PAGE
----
Jacqui Berry is an NHS nurse in Kent and a member of the Unison national executive. She was convenor of the working group that organised the 4 March “It’s Our NHS” national demonstration. She spoke to The Clarion in a personal capacity – the interview was published in issue 5.
The proposal for a national demonstration was made by the Huddersfield Royal Infirmary campaign and Save Lewisham Hospital Campaign, and taken up by Health Campaigns Together [a network of NHS campaigning organisations], who brought the People’s Assembly onboard. It won wide support as something that could bring together workers’ struggles in the health service with community campaigns in defence of the NHS.
We knew we had some momentum, but the demonstration far exceeded expectations. I thought we’d get 30 or 40,000, basically core NHS plus a few. Obviously those people were there, but there were large numbers of health workers and large numbers of generally concerned people. The police helicopter estimated 200,000.
The health workers that were there must have come through a variety of channels, including general publicity but also a lot of activists leafleting at hospitals and big workplaces. The union response was mixed but there was a sizeable union presence. Unison didn’t do very much nationally but some regions, including mine in the South East, were a lot better, did take it up and campaign around it, and those regions had noticeably bigger turnouts.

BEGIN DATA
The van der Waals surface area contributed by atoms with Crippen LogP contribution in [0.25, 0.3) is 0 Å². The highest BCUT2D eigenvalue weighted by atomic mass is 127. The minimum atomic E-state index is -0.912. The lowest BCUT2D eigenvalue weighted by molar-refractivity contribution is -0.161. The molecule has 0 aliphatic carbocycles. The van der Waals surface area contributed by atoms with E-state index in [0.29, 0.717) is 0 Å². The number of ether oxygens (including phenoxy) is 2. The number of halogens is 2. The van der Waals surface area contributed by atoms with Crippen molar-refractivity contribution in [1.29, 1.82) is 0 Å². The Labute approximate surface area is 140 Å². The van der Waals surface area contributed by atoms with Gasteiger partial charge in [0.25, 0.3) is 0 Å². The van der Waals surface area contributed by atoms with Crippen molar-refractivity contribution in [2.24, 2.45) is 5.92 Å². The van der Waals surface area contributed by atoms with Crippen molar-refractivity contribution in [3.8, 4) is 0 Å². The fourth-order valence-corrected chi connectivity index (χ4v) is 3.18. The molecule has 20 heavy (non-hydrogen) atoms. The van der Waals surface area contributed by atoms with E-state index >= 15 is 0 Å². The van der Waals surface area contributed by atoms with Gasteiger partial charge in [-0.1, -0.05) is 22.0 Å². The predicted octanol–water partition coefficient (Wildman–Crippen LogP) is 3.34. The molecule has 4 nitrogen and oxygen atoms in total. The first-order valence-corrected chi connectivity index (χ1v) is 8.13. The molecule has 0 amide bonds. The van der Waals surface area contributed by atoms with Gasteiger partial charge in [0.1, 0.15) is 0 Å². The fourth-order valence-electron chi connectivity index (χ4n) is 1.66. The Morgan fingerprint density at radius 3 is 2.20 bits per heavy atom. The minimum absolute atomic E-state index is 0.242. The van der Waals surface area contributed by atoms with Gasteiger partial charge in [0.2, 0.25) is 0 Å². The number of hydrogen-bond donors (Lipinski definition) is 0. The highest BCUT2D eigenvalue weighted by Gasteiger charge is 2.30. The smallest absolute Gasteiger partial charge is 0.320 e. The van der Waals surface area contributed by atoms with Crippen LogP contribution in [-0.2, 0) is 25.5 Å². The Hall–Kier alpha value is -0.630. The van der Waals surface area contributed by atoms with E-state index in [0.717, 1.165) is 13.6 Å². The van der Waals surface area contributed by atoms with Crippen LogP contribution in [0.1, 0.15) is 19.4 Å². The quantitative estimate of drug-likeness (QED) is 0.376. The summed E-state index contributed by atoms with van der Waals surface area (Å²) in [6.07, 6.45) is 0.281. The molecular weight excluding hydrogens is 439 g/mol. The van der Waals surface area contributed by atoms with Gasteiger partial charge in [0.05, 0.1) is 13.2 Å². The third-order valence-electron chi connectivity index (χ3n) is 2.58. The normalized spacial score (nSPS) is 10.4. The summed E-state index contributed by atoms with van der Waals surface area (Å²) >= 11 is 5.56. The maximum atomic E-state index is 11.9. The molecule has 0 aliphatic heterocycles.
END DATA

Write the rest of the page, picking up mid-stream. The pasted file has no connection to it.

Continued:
What support did you get from the Labour Party?
We had Jeremy Corbyn and John McDonnell speaking at the end, and Margaret Greenwood MP at the start, along with Stephen Cowan, the leader of Hammersmith and Fulham council, which have publicly rejected its STP plan. John McDonnell put out an email to every Labour member, and on the day you saw a generous number of CLPs who had brought people, with their banners and so on.
But the machinery and official personnel of the party are still controlled by the right and were not enthusiastic. One Labour councillors from my area came. The flavour of the problem is shown by a recent invitation for me to speak at a neighbouring CLP – I was blocked, on the grounds that I’ve previously stood against Labour. In general, we very much still have two parties in one.
Corbyn should write to every Labour council calling on them to do what Hammersmith has done and reject STPs. That would be a big step forward and it would also force Labour councils to show their hand in terms of whether they’ll fight cuts and privatisation. Rejecting STPs would be a very easy thing to do, they are under no legal obligation, so failure to do that really tell you something.
More generally, how is Labour doing on the NHS?
The party is still stuck in the message that it’s all about underfunding, when that’s only part of a political process designed to push the NHS into a position of privatisation. The leadership needs to use its position and be bolder. On social care, any policy for public provision is ignored; the councillors in my area say they support “a mixed economy of care”. All this is entrenched. Passing more radical policy at Labour Party conference is good, but it’s a reminder that without changing the mechanism that implements policy, and is very much still committed to a neoliberal agenda, you won’t get very far. This is a deliberate strategy by the right, by the way, stifling any change in Labour’s message. The right recognise far more than Momentum does than Corbyn’s popularity comes from an appeal to support outside Labour.